Rules & Gameplay

Ithaca League of Women Rollers plays flat track roller derby according to the latest rules and clarifications from the Women’s Flat Track Derby Association.


Check out this video from our friends, the Hammer City Roller Girls of Hamilton, Ontario:

Each team fields a single player (the “Jammer”) who scores points by passing opposing skaters.  The more opponents she can pass, the more points she scores for her team.

The remaining skaters (the “Blockers”) attempt to block the opposing Jammer and clear a path for their own Jammer— playing both offense and defense at the same time.

Well-played roller derby requires agility, strength, speed, control, peripheral vision, communication, and teamwork.

A bout is divided into individual JAMS. Each jam can last up to two minutes.

At the beginning of each jam, each team fields five players at a time.

Out of those five players, four are BLOCKERS and one is the JAMMER.

The four blockers from each team line up together and form a PACK, and the two jammers line up behind them.

The skater wearing the star on her helmet cover is the jammer. The skater wearing the stripe on her helmet cover is called the PIVOT. The Pivot can become the jammer for her team if the Jammer passes her the Star.

On the whistle, the skaters take off.

On the first lap, the jammers earn no points, but the first jammer to legally pass each blocker and clear the pack is declared LEAD JAMMER. You can tell if a skater is the Lead Jammer by looking at her jammer ref. He will point to the jammer and hold his fingers up in an “L”. The Lead Jammer is the only skater on the track who can strategically end the jam early, before the two minutes are completed. She does this by repeatedly tapping her hands on her hips. There can only ever be one lead jammer in a jam, and committing a penalty will  cause her to forfeit that status, guaranteeing that the jam will run the full two minutes.

After a jammer completes her initial lap, she scores 1 point for each opposing skater she passes. She automatically scores points against opposing skaters serving in the penalty box once each lap. Jammer referees hold up fingers at the conclusion of each lap indicating points just earned.

Each two minute play is called a JAM.

Between one jam and the next, the teams have 30 seconds to line up.

There are two halves in a BOUT. Each half is 30 minutes long and has an unlimited number of jams.

Teams may freely substitute players between jams, except for players stuck in the penalty box.


  • Blocking with forearms, hands, elbows, or head
  • Blocking an opponent in her back or head
  • Tripping, kicking, or blocking with feet or legs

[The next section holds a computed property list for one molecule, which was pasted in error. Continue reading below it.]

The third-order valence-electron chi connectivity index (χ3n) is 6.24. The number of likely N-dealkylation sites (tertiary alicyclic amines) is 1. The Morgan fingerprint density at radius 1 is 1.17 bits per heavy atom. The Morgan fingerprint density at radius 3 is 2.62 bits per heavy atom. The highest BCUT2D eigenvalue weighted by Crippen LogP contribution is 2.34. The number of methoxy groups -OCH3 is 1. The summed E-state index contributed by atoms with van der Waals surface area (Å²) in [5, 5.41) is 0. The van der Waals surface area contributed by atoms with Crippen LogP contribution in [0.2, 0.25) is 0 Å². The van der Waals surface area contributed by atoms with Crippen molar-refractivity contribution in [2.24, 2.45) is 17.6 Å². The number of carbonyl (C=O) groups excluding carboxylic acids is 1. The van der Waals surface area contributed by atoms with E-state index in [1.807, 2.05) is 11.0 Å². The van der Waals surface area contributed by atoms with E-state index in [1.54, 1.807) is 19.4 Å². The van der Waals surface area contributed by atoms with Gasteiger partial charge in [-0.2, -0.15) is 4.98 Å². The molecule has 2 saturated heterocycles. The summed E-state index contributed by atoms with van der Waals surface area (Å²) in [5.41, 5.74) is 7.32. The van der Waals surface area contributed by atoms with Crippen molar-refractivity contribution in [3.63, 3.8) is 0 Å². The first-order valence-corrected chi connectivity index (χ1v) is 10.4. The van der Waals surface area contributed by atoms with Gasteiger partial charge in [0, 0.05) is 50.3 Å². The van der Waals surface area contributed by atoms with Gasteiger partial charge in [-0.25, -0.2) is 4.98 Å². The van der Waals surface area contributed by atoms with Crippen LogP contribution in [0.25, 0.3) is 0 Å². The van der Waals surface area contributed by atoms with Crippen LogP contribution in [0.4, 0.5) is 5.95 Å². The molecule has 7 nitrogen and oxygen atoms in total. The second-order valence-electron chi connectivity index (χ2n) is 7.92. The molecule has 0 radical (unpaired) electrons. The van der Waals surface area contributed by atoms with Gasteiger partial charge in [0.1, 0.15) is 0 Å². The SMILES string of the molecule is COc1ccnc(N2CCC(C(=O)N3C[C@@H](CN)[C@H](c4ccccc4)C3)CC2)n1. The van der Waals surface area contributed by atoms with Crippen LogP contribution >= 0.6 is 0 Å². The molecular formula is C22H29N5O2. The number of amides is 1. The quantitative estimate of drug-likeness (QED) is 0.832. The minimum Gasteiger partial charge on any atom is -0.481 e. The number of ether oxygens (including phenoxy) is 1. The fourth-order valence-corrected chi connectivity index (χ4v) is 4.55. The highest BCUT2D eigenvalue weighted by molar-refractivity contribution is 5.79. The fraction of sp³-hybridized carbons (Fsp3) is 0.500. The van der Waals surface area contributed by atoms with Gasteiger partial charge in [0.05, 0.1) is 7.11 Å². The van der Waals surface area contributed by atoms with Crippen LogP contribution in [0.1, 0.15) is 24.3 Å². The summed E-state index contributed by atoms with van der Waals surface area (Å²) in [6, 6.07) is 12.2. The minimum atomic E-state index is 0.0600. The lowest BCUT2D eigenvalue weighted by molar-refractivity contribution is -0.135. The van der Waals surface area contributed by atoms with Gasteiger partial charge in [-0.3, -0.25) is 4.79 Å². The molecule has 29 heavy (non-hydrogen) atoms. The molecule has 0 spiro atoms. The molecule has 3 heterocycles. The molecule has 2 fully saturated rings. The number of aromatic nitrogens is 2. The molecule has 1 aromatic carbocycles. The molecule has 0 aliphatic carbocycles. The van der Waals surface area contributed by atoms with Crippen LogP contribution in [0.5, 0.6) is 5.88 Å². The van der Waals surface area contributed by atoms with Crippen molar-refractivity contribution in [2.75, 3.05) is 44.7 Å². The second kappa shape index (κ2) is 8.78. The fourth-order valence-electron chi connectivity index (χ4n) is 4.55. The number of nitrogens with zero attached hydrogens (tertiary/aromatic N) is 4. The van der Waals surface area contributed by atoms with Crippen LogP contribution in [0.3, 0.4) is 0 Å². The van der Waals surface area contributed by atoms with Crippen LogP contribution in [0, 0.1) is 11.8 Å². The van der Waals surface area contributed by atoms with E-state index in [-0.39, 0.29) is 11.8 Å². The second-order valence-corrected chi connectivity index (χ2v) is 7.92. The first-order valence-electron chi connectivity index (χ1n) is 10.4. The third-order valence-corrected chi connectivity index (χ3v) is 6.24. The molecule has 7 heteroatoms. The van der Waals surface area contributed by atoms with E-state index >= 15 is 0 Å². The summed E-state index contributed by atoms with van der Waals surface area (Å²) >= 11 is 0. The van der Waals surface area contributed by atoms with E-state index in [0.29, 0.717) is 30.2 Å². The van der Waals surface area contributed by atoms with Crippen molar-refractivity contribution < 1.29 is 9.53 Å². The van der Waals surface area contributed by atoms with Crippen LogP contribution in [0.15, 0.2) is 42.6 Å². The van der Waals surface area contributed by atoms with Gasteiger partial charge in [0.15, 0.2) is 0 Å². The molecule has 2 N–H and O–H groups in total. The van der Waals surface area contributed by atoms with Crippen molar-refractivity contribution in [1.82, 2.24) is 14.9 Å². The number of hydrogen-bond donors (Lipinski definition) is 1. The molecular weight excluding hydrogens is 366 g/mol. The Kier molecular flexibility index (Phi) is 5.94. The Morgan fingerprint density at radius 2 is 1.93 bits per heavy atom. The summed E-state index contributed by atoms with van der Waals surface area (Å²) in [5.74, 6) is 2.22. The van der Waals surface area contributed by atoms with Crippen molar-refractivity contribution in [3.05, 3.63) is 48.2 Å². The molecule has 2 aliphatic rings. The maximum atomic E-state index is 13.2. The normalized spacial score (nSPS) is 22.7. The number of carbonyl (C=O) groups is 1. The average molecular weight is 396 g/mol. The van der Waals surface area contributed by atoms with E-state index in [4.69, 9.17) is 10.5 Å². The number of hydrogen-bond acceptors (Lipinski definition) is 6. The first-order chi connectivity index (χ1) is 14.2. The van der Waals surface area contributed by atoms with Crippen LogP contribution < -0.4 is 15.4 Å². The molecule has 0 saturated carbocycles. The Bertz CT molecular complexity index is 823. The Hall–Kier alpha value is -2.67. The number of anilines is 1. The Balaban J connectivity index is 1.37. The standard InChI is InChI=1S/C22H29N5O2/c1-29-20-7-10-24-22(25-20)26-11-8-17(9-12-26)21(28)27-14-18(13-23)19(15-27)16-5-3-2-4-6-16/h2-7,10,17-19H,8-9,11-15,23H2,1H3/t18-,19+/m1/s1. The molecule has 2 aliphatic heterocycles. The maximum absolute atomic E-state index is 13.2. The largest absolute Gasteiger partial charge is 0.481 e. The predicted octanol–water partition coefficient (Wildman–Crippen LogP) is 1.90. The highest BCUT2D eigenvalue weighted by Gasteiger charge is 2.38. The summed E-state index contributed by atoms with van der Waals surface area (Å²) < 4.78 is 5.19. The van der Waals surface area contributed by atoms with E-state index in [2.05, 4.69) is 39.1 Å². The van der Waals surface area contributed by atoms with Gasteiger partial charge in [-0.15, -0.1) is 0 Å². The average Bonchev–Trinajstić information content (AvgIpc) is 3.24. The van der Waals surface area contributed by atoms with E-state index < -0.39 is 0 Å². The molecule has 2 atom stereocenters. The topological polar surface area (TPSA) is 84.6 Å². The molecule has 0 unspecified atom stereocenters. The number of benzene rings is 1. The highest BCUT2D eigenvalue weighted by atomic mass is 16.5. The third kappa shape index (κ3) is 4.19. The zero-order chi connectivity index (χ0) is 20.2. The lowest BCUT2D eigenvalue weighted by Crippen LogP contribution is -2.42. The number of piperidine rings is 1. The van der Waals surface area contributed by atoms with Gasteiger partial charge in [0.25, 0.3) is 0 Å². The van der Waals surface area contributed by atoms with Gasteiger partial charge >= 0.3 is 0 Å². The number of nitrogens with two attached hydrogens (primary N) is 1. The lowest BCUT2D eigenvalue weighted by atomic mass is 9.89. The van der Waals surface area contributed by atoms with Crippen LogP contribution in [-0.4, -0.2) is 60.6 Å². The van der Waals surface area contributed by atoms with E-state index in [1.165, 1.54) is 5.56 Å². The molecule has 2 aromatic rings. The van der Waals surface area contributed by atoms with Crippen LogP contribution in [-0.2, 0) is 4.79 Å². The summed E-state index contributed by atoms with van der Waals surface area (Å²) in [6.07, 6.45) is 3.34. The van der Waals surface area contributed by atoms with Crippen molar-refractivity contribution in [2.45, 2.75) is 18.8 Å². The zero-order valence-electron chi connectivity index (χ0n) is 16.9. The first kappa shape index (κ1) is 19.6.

• Blocking while out of bounds, or blocking a skater who is out of bounds
  • Passing other skaters while out of bounds (“Cutting the Track”)
  • Blocking while “Out of Play”, 20 feet ahead of or behind the pack
  • A blocker intentionally destroying the pack, rendering the remaining players ineligible to block
  • A blocker failing to return to or reform the pack when warned


  • A penalty costs thirty seconds of jam time in the box, served immediately.
  • Refs assess penalties with a hand signal for the kind of penalty, followed by a swoop with one finger, directing the skater off the track
  • A jammer in the box is released immediately if the other jammer also lands in the box.


Why are there so many referees out there?
Much like in football, the ref squad divides areas of responsibility — the front of the pack, the rear of the pack, scoring for one team, scoring for the other team, etc. The refs act as a team, communicating with each other to determine the legality of action on the track.

Do skaters have to wear old-school ‘quad’ skates?
Yes. Ever since its invention in the 1930s, roller derby has traditionally been a ‘quad’ skate game. Quad roller skates promote control and stability, and their smaller wheel base reduces the chances for skaters to get tripped up on each others’ skates.

Are there fights on the track?
Very rarely. The WFTDA rules call for the expulsion of skaters participating in fights, which helps to keep the skaters and referees safe. Fights did occasionally break out on the track in the early years of the modern roller derby revival, but since then the flat track roller derby game has matured. The skaters now channel their aggression by getting up, dusting themselves off, and legally hitting their foes even harder in the next jam.

Didn’t roller derby used to be played on a banked track, with rails? At least that’s what I remember from television…
Yes — for fifty years roller derby was played primarily on concave (“banked”) tracks. These tracks were big and expensive and required reassembly as the derby skaters of the time barnstormed from town to town.
In 2001 and 2002, skaters in Austin, Texas, lacking (at the time) the budget for a banked track, created the first drafts of a modified ruleset to allow the same basic game to be played on a flat surface. The popularity of this style of play has been exploding around the world, as the ‘play-anywhere’ nature of the flat game has allowed skaters to learn the game without investing in a banked track infrastructure.

A handful of leages in America play primarily on banked tracks (most notably in Los Angeles, Austin, and San Diego), while hundreds of leagues play the “flat track” game. Many skaters and a small number of leagues train for both styles of play.


The latest full ruleset is downloadable at the WFTDA web site.